Article Image
Jaime Danies / Jaime Danies

A recent protest staged by the Graduate Workers of Columbia in opposition to the University's refusal to bargain with the union.

The Graduate Workers of Columbia-United Auto Workers isn’t just a union for graduate students: Undergraduate course assistants, teaching assistants, and graders are also welcome in the bargaining unit. In order to better represent themselves, organizers have recently pushed to get undergrads more involved in the union through town hall organization and direct outreach. Two of my undergrad coworkers were even ready to pledge support and join the organizing committee.

Unfortunately, our union representatives wouldn’t allow them to sign authorization cards and become full union members. Their reasoning? The union doesn’t consider Barnard students to be Columbia student employees, despite the fact that they work for a Columbia department.

Even though students working for Barnard departments can’t be covered by a GWC contract—Barnard is a financially separate institution from Columbia, after all—some Columbia departments, like computer science, do hire Barnard students. In these departments, student workers are all employed by Columbia, get the same paychecks, are assigned to the same workplaces, and work with the same students. They even get the same degree when they graduate! The representatives' decision, though, means that Barnard student workers, even if they work for Columbia, won’t be able to vote on a contract that affects their pay and working conditions—nor will they be allowed to vote for the bargaining representatives who support their interests.

They also won’t benefit from contract provisions specific to union members. For example, one of the GWC-UAW’s signature proposals is their Grievance and Arbitration article. If adopted, Columbia’s student workers would be able to file grievances with the union, which could be decided by a neutral arbitrator. GWC says this “is especially important in grieving cases like sexual harassment and discrimination or unjust dismissal.”

Accepting the premise that Barnard students are not union members means that they can’t use union resources, including those involved in filing grievances. Counterintuitively, such a contract would directly contribute to workplace inequality. Barnard workers at Columbia will, at best, be relegated to being neutral observers during negotiations. At worst, they will become a second class of employees; they may see some pay raises, but will have a reduced say in how their workplace is run and lack the institutional support that Columbia students get.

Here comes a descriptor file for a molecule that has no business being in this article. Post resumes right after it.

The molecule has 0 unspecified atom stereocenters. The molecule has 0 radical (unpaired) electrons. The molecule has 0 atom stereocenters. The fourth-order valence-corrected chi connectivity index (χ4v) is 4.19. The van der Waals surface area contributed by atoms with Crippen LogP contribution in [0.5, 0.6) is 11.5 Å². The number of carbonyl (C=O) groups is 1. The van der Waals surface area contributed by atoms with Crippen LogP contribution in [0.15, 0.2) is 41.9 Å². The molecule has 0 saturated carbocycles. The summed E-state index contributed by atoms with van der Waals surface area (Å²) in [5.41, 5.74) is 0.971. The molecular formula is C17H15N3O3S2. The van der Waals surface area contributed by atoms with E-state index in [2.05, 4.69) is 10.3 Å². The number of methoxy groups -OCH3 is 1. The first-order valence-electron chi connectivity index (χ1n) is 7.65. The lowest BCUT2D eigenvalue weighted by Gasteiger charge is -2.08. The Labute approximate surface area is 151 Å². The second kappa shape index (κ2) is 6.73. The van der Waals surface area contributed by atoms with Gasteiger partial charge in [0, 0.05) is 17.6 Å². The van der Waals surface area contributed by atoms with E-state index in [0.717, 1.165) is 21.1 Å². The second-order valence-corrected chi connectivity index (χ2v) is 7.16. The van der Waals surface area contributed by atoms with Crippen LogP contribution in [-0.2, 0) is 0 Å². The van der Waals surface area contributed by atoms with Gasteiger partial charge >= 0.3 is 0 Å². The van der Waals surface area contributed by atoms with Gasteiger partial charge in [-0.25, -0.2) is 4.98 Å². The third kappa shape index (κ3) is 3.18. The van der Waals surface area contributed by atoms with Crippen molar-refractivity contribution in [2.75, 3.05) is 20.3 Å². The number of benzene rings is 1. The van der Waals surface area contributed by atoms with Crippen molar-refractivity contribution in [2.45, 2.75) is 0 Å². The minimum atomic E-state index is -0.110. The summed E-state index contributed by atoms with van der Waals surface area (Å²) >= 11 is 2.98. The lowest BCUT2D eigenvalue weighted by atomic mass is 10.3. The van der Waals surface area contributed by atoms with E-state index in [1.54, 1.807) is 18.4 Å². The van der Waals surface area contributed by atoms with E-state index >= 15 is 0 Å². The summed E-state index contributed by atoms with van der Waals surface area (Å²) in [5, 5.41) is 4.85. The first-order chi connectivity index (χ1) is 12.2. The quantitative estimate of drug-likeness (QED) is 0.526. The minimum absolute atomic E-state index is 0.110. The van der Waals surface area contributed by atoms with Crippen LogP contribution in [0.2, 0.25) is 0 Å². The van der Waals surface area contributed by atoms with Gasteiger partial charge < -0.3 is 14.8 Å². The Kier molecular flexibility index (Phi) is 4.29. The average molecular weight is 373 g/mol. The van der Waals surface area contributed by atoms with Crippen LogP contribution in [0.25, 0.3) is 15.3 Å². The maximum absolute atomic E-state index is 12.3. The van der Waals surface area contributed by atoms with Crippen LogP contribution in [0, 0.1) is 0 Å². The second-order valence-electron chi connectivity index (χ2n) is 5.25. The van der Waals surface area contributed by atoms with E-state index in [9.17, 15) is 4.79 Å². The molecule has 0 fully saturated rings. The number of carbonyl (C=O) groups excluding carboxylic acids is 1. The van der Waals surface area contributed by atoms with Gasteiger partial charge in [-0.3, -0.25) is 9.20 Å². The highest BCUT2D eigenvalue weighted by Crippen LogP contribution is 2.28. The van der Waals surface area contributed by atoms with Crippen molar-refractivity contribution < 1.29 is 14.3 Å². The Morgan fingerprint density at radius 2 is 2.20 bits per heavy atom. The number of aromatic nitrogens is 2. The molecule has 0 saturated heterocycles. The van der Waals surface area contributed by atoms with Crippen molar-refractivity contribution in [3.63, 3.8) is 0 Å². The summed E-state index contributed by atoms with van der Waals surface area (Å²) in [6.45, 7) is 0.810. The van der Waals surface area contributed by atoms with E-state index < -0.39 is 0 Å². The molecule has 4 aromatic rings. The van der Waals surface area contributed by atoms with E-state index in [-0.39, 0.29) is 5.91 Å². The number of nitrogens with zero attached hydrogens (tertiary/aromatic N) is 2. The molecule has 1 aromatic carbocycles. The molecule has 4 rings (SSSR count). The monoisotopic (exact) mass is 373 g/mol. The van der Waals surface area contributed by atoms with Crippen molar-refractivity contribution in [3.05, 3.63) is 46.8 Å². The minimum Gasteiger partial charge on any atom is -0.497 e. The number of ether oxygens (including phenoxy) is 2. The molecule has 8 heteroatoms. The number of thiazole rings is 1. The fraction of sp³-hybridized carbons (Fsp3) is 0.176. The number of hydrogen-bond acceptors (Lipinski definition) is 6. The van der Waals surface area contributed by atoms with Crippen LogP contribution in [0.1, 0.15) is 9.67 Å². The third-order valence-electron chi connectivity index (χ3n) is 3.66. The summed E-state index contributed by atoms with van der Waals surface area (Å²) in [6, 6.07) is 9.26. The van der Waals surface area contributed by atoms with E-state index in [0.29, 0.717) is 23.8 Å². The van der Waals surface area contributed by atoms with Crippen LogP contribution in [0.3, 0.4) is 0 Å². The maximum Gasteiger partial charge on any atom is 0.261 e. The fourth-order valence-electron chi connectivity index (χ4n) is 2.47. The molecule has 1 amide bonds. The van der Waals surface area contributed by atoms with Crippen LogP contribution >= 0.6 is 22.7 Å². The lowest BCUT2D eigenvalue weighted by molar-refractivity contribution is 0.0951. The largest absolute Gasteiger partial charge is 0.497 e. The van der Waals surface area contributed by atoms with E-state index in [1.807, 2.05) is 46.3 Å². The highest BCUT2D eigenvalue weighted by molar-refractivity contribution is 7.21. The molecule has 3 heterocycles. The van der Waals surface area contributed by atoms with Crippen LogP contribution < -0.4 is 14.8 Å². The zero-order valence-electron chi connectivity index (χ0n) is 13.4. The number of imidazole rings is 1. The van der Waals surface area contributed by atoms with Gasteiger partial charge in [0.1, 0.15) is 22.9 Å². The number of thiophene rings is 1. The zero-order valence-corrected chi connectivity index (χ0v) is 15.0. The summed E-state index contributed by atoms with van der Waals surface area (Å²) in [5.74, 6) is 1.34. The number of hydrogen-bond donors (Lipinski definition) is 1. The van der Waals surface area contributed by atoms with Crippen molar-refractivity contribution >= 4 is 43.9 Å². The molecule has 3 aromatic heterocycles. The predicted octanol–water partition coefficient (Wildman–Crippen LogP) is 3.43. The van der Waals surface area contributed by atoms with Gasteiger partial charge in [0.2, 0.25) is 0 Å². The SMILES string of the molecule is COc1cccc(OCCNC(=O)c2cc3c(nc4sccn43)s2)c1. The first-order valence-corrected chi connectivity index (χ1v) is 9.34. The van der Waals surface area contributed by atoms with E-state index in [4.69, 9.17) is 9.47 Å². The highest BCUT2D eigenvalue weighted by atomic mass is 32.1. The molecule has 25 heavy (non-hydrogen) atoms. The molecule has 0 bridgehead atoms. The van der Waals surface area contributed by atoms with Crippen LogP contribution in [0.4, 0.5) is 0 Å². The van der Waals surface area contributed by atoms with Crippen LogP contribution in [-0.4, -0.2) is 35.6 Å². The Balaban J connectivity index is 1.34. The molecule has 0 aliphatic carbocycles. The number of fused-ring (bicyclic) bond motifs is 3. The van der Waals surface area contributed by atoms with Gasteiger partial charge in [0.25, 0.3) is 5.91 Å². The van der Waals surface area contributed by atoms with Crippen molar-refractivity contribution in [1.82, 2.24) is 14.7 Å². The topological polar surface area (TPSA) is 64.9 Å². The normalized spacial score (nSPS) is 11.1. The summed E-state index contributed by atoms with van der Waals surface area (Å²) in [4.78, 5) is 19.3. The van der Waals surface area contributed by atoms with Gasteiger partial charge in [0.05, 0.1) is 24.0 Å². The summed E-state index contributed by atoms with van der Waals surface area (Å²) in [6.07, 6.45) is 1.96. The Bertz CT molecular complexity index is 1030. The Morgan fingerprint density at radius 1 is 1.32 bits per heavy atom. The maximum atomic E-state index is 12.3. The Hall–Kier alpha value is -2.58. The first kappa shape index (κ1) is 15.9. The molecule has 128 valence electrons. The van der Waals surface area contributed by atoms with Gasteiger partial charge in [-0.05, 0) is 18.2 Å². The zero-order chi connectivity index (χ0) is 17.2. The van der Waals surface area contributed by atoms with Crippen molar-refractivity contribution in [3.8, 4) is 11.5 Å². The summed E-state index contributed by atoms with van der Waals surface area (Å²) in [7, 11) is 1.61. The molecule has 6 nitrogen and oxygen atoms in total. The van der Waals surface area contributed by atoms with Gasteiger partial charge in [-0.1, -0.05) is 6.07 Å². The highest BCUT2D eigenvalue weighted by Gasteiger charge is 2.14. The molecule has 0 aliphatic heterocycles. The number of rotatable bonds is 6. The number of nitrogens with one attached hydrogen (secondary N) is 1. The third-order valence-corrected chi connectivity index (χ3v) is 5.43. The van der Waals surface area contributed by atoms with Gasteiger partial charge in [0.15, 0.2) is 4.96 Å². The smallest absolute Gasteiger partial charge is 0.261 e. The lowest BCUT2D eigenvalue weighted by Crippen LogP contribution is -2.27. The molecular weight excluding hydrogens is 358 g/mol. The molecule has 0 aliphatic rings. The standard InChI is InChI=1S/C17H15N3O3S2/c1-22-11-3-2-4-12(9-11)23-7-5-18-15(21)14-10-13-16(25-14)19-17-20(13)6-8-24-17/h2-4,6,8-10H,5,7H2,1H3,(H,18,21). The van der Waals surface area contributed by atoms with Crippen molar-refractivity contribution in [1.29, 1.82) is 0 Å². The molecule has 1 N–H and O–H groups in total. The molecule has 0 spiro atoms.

What’s most disappointing to me isn’t that Barnard is being excluded from union representation. As unfortunate as that would be, it would at least be somewhat understandable if the oddly-defined Barnumbia relationship introduced hazards that would make it impossible to negotiate legal rights. What’s disappointing is that our union representatives won’t even try to represent its workers and remain stubbornly committed to a less inclusive interpretation of the unit that they created.

In one of their briefs for the National Labor Relations Board, the GWC-UAW argued that undergraduate TAs “[perform] the same duties” as Ph.D. candidates, and that “the undergraduates who are being taught cannot tell whether they are being taught by doctoral, masters or undergraduate students.” Similarly, undergraduates can’t tell whether they are being taught by Barnard or Columbia students. Still, the union undermines its own arguments by continuing to negotiate with the implicit assumption that Barnard workers shouldn’t be represented. They also threaten to widen the divide between Barnard and Columbia with vacuous yet legally binding distinctions between their students, to the detriment of—seemingly as always—Barnard.

None of this is to say that the GWC-UAW as a whole is to blame. The UAW has been a key partner in organizing and legally defending our union, and other GWC organizers and bargaining committee members support the inclusion of Barnard workers. However, until our union representatives take their responsibility to bargain in the interest of all our workers more seriously, this ideal is unlikely to be achieved. This is why workers and organizers, including myself, are petitioning the union to commit to representing Barnard students working for Columbia.

Our union is built on transparent and democratic decision-making. If the union has a substantial rationale for its outright exclusion of workers from its bargaining unit, it needs to be communicated clearly to its members. Otherwise, it needs to make a good faith effort to bargain in the interests of all of its workers.

The number of Barnard instructional assistants in Columbia departments may not be tremendously high, but they are workers nonetheless and deserve the same rights for the same work. To do otherwise would be to sacrifice a fair, strong contract for a more expediently negotiated one, and this is a trade-off that should alarm every single member of the GWC’s bargaining unit.

The author is a graduate of SEAS, class of 2019. Before graduating, he was an undergraduate teaching assistant and a union organizer.

To respond to this op-ed, or to submit an op-ed, contact opinion@columbiaspectator.com.

SUMMER CLASSES SCHOLARSHIP NEW YORK CITY

union GWC barnard organizers
ADVERTISEMENT
Newsletter
Related Stories